As I was writing this post I decided to dig through my files and I found the memorial ceremony message that I gave on that night. This is a portion of what I said the night of 22 August 2007.

David writes in Psalms 138:7-8 “ Though I walk in the midst of trouble, you preserve my life; you stretch out your hand against the anger of my enemy, with your right hand you save me. The LORD will fulfill his purpose for me; your love, O LORD, endures forever—do not abandon the works of your hands” While death is a reality for us all, we are reminded in the Scriptures that God is in our midst even when we walk amidst great trouble. David tells us that God’s stretches out his hand against the wrath of our enemies, and it is with his right hand that he protects and keeps us. We are reminded that the love of God endures forever; this means that there is nothing that can separate us from the love of God. Paul writes in Romans 8:35-37.  Who shall separate us from the love of Christ? Shall trouble or hardship or persecution or famine or nakedness or danger or sword?   As it is written: “For your sake we face death all day long; we are considered as sheep to be slaughtered.” No, in all these things we are more than conquerors through him who loved us. For I am convinced that neither death nor life, neither angels nor demons, neither the present nor the future, nor any powers, neither height nor depth, nor anything else in all creation, will be able to separate us from the love of God.

My friends we can take comfort tonight in knowing that no matter what happens in this life, we are never separated from the love of God. The pain of death cannot separate us from the love of God; neither can the hand of the enemy separate us from the love of God. For God’s love endures forever. When the love of mankind fades and the support and comfort comes to an end, the love of God still abounds. My friends, I declare unto you that God’s love is never-ending, that he does not leave us in a state of hopelessness to wonder by ourselves in the midst of trouble. No, we cannot and are not separated from the loving hand of God. The hand which he stretches forth to comfort us in our trouble, the right hand of God that reaches down and steadies us in the uncertainties of life, the hand that wraps around our grieving and trembling soul to comfort us in our deep anguish. The Scriptures declare that God is the Father of compassion and the God of all comfort, the one who comforts us in all our troubles. So this evening my friends I urge you to turn to the loving and comforting hand of God, the hand that will never forsake us nor leave us in our sorrow.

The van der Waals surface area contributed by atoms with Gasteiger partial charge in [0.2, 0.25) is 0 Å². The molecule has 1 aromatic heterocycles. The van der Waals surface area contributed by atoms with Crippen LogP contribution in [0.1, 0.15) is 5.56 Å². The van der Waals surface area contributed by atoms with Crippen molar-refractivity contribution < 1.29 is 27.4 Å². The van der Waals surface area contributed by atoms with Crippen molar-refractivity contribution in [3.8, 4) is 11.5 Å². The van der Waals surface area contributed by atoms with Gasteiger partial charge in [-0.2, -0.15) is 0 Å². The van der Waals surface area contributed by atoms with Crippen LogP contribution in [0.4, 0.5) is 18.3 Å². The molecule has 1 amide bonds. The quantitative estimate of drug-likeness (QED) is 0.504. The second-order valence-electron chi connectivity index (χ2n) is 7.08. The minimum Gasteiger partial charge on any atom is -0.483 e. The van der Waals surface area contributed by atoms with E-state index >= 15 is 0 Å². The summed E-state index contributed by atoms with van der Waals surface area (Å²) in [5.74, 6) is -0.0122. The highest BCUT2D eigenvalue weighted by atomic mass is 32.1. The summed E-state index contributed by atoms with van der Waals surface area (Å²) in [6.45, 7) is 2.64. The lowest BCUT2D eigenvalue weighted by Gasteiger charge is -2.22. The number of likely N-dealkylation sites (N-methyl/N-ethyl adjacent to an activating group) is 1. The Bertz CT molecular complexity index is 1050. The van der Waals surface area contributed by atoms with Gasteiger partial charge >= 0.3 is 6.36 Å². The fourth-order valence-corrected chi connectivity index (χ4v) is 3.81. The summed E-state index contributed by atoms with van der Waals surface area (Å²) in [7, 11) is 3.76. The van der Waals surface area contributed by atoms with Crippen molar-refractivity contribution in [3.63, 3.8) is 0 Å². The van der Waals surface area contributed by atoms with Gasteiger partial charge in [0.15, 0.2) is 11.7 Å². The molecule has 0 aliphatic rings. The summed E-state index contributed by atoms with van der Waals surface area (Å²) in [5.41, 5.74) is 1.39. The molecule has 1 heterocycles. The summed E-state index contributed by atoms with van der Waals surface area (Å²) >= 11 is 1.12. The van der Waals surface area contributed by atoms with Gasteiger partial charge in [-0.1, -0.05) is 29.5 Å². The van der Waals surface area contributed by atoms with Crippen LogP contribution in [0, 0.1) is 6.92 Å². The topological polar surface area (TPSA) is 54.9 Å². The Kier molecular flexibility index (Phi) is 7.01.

Approximately 30 minutes after saying these words, I heard and felt the explosion coming from 2-8. In my mind, the words I had just spoken were proven to be a lie. I had just finished telling the soldiers that God would not leave us nor forsake us to the enemy. Yet here we are, not even finished with this ceremony and it happened again. It was at that “Moment in Time” that my road of despair, hopelessness, confusion, suicidal behavior and anger towards God began. This road led me thru a long dark journey that I was unprepared to take. Yet through this dark journey God has never forsaken me, He loved me even in my anger and slowly brought me back into right relationship with Him. After  many years on this journey, I can once again declare with all certainty “that God’s love is never-ending, that he does not leave us in a state of hopelessness to wonder by ourselves in the midst of trouble.”

 

 

 

Author: Chaplain Doll

I am a retired 21-year Army Chaplain Veteran, I am the founder of "Healing The Storm Ministry" an outreach for veterans and those suffering from PTSD. The focus of "Healing the Storm Ministry" is to help people find spiritual peace in the midst of their life's storms.